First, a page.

Bristol’s Backwell House

One of the reasons I love living in Bristol is the number of stunning food options and importantly, so many restaurants and chefs using fresh, local produce. I love that people are so passionate about what is produced in the region – from cider to pork.

This is most definitely the case at Backwell House, a gorgeous, recently established boutique hotel in the North Somerset countryside near Bristol.  They have just launched a 40-cover restaurant where Chef Ross Hunter has developed a menu that focuses on local produce. So local, in fact, you’ll find that quite a few of his ingredients come from the Backwell Estate itself!

Backwell House

When I asked Chef Ross (who has worked closely with everyone’s favourite chef, Josh Eggleton) what he was aiming to achieve with his menu, he shared that it was about showcasing the produce. For him, choosing three to four stunning local ingredients and really making them shine is the most important thing to him. That’s my kind of philosophy. It’s all well and good spending hours creating foams and gels, but if you lose the fresh ingredients then you’re really just missing out.

The menu is very well priced at two courses for £29 and three courses for £35. It also changes regularly depending on what ingredients are available and in season.  Not only will you get to eat gorgeous food, you’re doing so in the beautiful countryside in a Georgian house (that’s the history lover in me talking!).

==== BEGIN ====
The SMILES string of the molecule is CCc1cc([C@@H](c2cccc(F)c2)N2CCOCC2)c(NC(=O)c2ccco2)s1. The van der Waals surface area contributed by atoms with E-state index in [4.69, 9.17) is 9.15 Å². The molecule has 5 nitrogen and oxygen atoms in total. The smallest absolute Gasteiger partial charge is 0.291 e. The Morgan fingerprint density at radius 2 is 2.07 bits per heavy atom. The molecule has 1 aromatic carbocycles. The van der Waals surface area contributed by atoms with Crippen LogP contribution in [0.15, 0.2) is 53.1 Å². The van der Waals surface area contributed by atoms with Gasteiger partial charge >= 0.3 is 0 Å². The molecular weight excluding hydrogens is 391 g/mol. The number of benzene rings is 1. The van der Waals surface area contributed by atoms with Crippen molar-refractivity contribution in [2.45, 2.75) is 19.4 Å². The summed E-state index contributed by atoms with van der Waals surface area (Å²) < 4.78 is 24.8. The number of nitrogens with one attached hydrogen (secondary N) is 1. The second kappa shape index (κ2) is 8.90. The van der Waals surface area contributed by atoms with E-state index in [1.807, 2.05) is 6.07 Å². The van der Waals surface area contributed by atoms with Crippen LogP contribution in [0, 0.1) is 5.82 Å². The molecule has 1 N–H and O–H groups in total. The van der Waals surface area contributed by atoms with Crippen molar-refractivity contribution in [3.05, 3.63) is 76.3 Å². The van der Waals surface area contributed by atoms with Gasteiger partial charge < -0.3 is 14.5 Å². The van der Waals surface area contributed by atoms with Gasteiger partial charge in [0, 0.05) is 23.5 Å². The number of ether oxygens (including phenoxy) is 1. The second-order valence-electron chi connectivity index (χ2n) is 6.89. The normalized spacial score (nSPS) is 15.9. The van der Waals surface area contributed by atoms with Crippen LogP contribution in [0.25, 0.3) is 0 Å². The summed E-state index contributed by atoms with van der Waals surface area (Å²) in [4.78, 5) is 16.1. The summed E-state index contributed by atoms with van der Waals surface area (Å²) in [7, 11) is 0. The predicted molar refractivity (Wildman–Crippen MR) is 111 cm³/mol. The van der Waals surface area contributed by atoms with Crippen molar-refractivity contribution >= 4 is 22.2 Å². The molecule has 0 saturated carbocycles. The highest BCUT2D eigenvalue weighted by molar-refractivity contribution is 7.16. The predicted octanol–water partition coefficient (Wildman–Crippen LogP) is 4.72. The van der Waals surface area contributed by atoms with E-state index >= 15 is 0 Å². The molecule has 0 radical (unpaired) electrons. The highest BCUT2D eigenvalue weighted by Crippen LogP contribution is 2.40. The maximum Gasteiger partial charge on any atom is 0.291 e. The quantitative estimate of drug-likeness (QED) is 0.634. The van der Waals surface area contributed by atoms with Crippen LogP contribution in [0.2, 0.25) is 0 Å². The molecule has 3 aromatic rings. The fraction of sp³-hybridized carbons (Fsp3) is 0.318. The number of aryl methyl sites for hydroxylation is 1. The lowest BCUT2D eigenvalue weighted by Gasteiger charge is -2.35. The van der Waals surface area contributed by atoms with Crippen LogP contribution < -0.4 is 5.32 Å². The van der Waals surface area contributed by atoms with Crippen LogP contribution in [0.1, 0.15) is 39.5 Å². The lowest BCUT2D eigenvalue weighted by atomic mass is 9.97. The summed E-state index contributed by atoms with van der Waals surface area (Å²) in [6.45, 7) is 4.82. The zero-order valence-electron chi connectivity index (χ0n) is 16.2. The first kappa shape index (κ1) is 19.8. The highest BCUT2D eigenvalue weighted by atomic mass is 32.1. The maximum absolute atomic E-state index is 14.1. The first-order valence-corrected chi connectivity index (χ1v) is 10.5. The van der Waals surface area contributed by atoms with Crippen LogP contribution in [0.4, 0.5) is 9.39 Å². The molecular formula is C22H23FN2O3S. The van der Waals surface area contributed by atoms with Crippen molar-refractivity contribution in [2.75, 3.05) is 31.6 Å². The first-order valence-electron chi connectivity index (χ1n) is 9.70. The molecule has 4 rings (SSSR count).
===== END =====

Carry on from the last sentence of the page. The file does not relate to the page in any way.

Pressed Backwell pork, new season peas, pancetta & tarragon emulsion was first off the ranks. Well-seasoned pork, gorgeous free peas and perfect crackling made for a brilliant starter. My esteemed dining neighbor, Alex (aka Gingey Bites) chose the Brixham crab, beetroot, apple, Nori seaweed, which not only looked stunning but was very tasty too.

Backwell House
Pressed Backwell pork, new season peas, pancetta & tarragon emulsion + potato gnocchi, wild garlic, calcot onion, hazelnuts

For mains, I didn’t want double portions of meat, so I chose the potato gnocchi, wild garlic, calcot onion, hazelnuts for something a bit lighter. Sadly it was underseasoned and the texture was not as light as I’d hoped. The onion was also too crunchy and undercooked for my taste. However, everyone else at the table sang the praises of the Cornish cod, Brixham crab bonbon, crab bisque, kohlrabi, pak choi and the 60 day Hereford sirloin, ox cheek, alliums, king oyster mushroom, beef jus. Alex said the sirloin was as soft as butter and very moreish.

Next, I had the strawberry cannelloni, meringue, Cheddar Valley strawberries – a little play on eton mess. I loved the mix of textures and the use of strawberries. Definitely something I’d eat again.

To finish off, we were offered some housemade petite fours, including raspberry and beetroot marshmallows, apple jellies and orange shortbread. I adored the marshmallows and was pleasantly surprised at how well the flavours worked.

Dessert
Strawberry cannelloni, meringue, Cheddar Valley strawberries + raspberry and beetroot marshmallows, apple jellies and orange shortbread